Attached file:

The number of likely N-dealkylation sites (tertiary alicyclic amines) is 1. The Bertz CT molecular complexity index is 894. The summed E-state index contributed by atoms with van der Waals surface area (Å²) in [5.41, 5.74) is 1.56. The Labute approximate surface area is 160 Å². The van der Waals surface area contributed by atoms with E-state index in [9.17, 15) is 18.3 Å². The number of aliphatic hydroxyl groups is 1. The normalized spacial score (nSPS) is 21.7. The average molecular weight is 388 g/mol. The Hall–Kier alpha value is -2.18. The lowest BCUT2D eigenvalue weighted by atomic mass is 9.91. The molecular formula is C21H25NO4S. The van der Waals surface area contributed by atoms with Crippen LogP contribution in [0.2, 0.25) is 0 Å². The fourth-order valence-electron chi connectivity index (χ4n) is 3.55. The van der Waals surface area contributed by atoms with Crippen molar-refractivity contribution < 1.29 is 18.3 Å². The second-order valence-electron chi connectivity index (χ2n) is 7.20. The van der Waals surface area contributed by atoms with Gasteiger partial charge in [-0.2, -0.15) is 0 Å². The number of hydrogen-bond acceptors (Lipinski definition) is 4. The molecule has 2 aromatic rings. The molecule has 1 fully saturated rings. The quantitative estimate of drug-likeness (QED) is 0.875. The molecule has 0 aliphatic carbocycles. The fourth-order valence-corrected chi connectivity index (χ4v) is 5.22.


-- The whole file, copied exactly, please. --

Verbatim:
The number of likely N-dealkylation sites (tertiary alicyclic amines) is 1. The Bertz CT molecular complexity index is 894. The summed E-state index contributed by atoms with van der Waals surface area (Å²) in [5.41, 5.74) is 1.56. The Labute approximate surface area is 160 Å². The van der Waals surface area contributed by atoms with E-state index in [9.17, 15) is 18.3 Å². The number of aliphatic hydroxyl groups is 1. The normalized spacial score (nSPS) is 21.7. The average molecular weight is 388 g/mol. The Hall–Kier alpha value is -2.18. The lowest BCUT2D eigenvalue weighted by atomic mass is 9.91. The molecular formula is C21H25NO4S. The van der Waals surface area contributed by atoms with Crippen LogP contribution in [0.2, 0.25) is 0 Å². The fourth-order valence-electron chi connectivity index (χ4n) is 3.55. The van der Waals surface area contributed by atoms with Crippen molar-refractivity contribution < 1.29 is 18.3 Å². The second-order valence-electron chi connectivity index (χ2n) is 7.20. The van der Waals surface area contributed by atoms with Gasteiger partial charge in [-0.2, -0.15) is 0 Å². The number of hydrogen-bond acceptors (Lipinski definition) is 4. The molecule has 2 aromatic rings. The molecule has 1 fully saturated rings. The quantitative estimate of drug-likeness (QED) is 0.875. The molecule has 0 aliphatic carbocycles. The fourth-order valence-corrected chi connectivity index (χ4v) is 5.22.